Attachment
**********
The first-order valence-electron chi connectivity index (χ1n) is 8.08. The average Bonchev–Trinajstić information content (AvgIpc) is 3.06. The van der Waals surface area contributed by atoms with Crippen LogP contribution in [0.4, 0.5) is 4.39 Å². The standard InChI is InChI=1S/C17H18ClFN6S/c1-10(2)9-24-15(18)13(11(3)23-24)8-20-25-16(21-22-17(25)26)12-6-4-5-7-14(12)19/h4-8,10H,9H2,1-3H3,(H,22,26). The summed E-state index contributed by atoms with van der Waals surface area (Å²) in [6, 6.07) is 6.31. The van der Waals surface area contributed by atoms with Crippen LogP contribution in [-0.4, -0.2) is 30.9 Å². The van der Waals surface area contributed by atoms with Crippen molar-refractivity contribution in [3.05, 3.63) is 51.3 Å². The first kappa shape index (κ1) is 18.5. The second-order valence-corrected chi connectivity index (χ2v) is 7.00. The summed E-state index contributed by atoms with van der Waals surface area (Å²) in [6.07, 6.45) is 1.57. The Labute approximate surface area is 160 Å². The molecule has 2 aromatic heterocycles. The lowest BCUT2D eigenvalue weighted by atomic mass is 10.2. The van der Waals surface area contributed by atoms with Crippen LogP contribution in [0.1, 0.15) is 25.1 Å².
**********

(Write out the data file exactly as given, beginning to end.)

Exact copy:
The first-order valence-electron chi connectivity index (χ1n) is 8.08. The average Bonchev–Trinajstić information content (AvgIpc) is 3.06. The van der Waals surface area contributed by atoms with Crippen LogP contribution in [0.4, 0.5) is 4.39 Å². The standard InChI is InChI=1S/C17H18ClFN6S/c1-10(2)9-24-15(18)13(11(3)23-24)8-20-25-16(21-22-17(25)26)12-6-4-5-7-14(12)19/h4-8,10H,9H2,1-3H3,(H,22,26). The summed E-state index contributed by atoms with van der Waals surface area (Å²) in [6, 6.07) is 6.31. The van der Waals surface area contributed by atoms with Crippen LogP contribution in [-0.4, -0.2) is 30.9 Å². The van der Waals surface area contributed by atoms with Crippen molar-refractivity contribution in [3.05, 3.63) is 51.3 Å². The first kappa shape index (κ1) is 18.5. The second-order valence-corrected chi connectivity index (χ2v) is 7.00. The summed E-state index contributed by atoms with van der Waals surface area (Å²) in [6.07, 6.45) is 1.57. The Labute approximate surface area is 160 Å². The molecule has 2 aromatic heterocycles. The lowest BCUT2D eigenvalue weighted by atomic mass is 10.2. The van der Waals surface area contributed by atoms with Crippen LogP contribution in [0.1, 0.15) is 25.1 Å².